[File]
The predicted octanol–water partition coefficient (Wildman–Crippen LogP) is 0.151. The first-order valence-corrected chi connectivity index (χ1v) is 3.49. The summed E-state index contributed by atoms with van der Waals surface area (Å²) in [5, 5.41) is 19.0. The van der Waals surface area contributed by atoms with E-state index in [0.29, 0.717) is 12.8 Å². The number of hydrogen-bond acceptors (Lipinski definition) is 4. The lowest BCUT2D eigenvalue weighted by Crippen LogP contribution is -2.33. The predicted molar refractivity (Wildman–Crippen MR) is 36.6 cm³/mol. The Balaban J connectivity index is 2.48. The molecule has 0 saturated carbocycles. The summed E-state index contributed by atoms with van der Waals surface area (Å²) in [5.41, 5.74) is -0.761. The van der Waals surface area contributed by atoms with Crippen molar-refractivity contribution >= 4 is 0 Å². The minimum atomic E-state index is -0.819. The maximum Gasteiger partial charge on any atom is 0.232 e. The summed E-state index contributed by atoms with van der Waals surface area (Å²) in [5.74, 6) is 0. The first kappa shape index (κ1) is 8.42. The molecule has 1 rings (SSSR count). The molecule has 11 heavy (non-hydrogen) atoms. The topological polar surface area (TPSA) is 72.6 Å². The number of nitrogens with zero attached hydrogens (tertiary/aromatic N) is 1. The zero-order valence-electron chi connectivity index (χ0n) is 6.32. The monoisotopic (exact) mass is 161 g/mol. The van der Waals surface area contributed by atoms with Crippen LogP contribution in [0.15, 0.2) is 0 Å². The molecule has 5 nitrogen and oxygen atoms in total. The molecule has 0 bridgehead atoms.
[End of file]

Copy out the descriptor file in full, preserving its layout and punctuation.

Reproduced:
The predicted octanol–water partition coefficient (Wildman–Crippen LogP) is 0.151. The first-order valence-corrected chi connectivity index (χ1v) is 3.49. The summed E-state index contributed by atoms with van der Waals surface area (Å²) in [5, 5.41) is 19.0. The van der Waals surface area contributed by atoms with E-state index in [0.29, 0.717) is 12.8 Å². The number of hydrogen-bond acceptors (Lipinski definition) is 4. The lowest BCUT2D eigenvalue weighted by Crippen LogP contribution is -2.33. The predicted molar refractivity (Wildman–Crippen MR) is 36.6 cm³/mol. The Balaban J connectivity index is 2.48. The molecule has 0 saturated carbocycles. The summed E-state index contributed by atoms with van der Waals surface area (Å²) in [5.41, 5.74) is -0.761. The van der Waals surface area contributed by atoms with Crippen molar-refractivity contribution >= 4 is 0 Å². The minimum atomic E-state index is -0.819. The maximum Gasteiger partial charge on any atom is 0.232 e. The summed E-state index contributed by atoms with van der Waals surface area (Å²) in [5.74, 6) is 0. The first kappa shape index (κ1) is 8.42. The molecule has 1 rings (SSSR count). The molecule has 11 heavy (non-hydrogen) atoms. The topological polar surface area (TPSA) is 72.6 Å². The number of nitrogens with zero attached hydrogens (tertiary/aromatic N) is 1. The zero-order valence-electron chi connectivity index (χ0n) is 6.32. The monoisotopic (exact) mass is 161 g/mol. The van der Waals surface area contributed by atoms with Crippen LogP contribution in [0.15, 0.2) is 0 Å². The molecule has 5 nitrogen and oxygen atoms in total. The molecule has 0 bridgehead atoms.